Chiro Biz Quiz: Maintaining and nurturing your referral sources
By Marc H. Sencer, MD
When you think of patient retention, you think of efforts made toward individual patients, such as recall letters and calls.
There is another aspect to retention, however. The recruitment and maintenance of strong referral sources is at least as important, if not more so, for some practices.
Referral sources are extremely valuable for a number of reasons.
1. Referrals keep your visit numbers up during down times; and
2. During the startup of a new location or when adding new services to your practice, referrals can provide a cost-effective way to bring new patients into your practice.
Since one referral source can bring in many patients, it can be more effective to spend marketing dollars on potential referral sources rather than on individual patients.
Because of their importance, it is vital to track all of your referrer relationships. Some of the important parameters that go into the tracking protocol are:
• The number of patients referred to you;
• The number of patients you referred to them, and the dates for these stats;
• The average number of visits and utilization of specific services per case;
• The average dollar amount collected per case;
• The last personal contact you had with the referral source; and
• A short personal profile of the referrer.
Developing referral sources
You can target potential referrers and initiate a relationship by contacting them and meeting, then follow up by making one or several referrals to them. Or, reverse it and begin referring to someone and then attempt to meet after you have established yourself with them as a strong referrer.
Either way, whenever you make a referral, make sure you follow up with a call to thank the doctor for his report and let him know you and the patient are pleased.
When you get a referral from someone, you also want to remember to send a thank-you note as well as a detailed report, and let them know you’re always available for questions.
If you can, send small, relatively inexpensive gifts periodically to show your appreciation, such as a fruit basket for the office or something that will be useful such as an office desk set or a leather case or bag.
Making friends through social networking is also one of the best ways to develop business contacts as it is human nature to want to do business with those we like and socialize with. However, if you are introverted, the best thing to do is delegate the networking to someone more outgoing.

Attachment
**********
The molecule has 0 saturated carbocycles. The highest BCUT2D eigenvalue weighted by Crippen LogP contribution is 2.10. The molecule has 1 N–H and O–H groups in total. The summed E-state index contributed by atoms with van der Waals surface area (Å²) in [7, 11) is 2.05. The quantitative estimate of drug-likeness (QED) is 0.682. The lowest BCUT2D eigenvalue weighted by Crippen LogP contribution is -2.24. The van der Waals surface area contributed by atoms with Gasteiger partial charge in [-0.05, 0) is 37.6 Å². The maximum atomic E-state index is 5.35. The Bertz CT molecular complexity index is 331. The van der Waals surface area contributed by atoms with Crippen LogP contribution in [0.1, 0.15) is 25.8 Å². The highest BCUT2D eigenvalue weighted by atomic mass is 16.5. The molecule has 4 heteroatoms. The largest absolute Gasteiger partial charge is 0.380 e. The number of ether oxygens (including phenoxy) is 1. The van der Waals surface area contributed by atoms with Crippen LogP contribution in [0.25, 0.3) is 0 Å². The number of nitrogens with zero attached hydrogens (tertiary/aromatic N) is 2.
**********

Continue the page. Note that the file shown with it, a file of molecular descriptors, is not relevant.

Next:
A marketing representative who personally visits and attempts to develop referral sources can also be helpful and are particularly helpful in the personal injury field in establishing attorney relationships.
Target niche referrers
If you cater to a particular niche you will want to develop relationships in that area.
For example: If you offer a weight loss program, you can target family MDs and cardiologists who might want to see your patients with cardiac complications and who will send you patients for weight reduction.
Another great strategy is to develop new referral sources and create your own referral network. Instead of trying to break into a long-standing referral network, target aggressive new practitioners and help them grow along with your practice.
You can accomplish this by having regular meetings, sharing advertising costs (where legal), and slowly expanding the network to include different referrers.
Remember to do everything possible to make it easy for others to refer to you. Have an open discussion about their payment policies and yours, so patients don’t have any surprises or misunderstandings.
Make up a list of the services you provide and give it to all potential referrers and be sure to include the plans you participate in.
Although it is important to keep referral sources happy, never let yourself get into a position where your entire practice depends on one or two referral sources.
If you find yourself in this position and are unable to develop new referrers, you should consider developing ancillary services that don’t depend on referrers — that way you will have a fallback if those referral sources dry up.
Finally, when making a referral, never lose sight of your role as a professional. Although referrals are the backbone of every successful practice, refer only to professionals that you would send your own family to.
Poor quality will come back to haunt you as a doctor and as a businessman.
Marc H. Sencer, MD, is the president of MDs for DCs, which provides intensive one-on-one training, medical staffing, and ongoing practice management support to chiropractic integrated practices. He can be reached at 800-916-1462 or through www.mdsfordcs.com
Test your knowledge about what you need to know when making and keeping referrals with this true and false quiz.
[ ] 1. It makes sense to form a relationship with large successful practices in your community, but you should not waste time with new practitioners.
[ ] 2. If one or two good referral sources keep your practice flooded with new patients, you don’t need to do anything further to develop new referral sources.
[ ] 3. You should send a list to all current and potential referrers to make it easy for them to refer.
[ ] 4. The best way to develop referral sources is by hiring a marketing representative.
Answers: No. 3 is the only true answer.
No. 1, 2, and 4 are false. If you can’t develop relationships with the big players, you should target new aggressive practitioners that will grow with you. You should never be in a position where your practice depends on one or two referrers.
Look for new sources or create ancillary services that don’t depend on the same one or two referrers. While a marketing representative can be helpful, one of the best ways to develop referral sources is through social networking.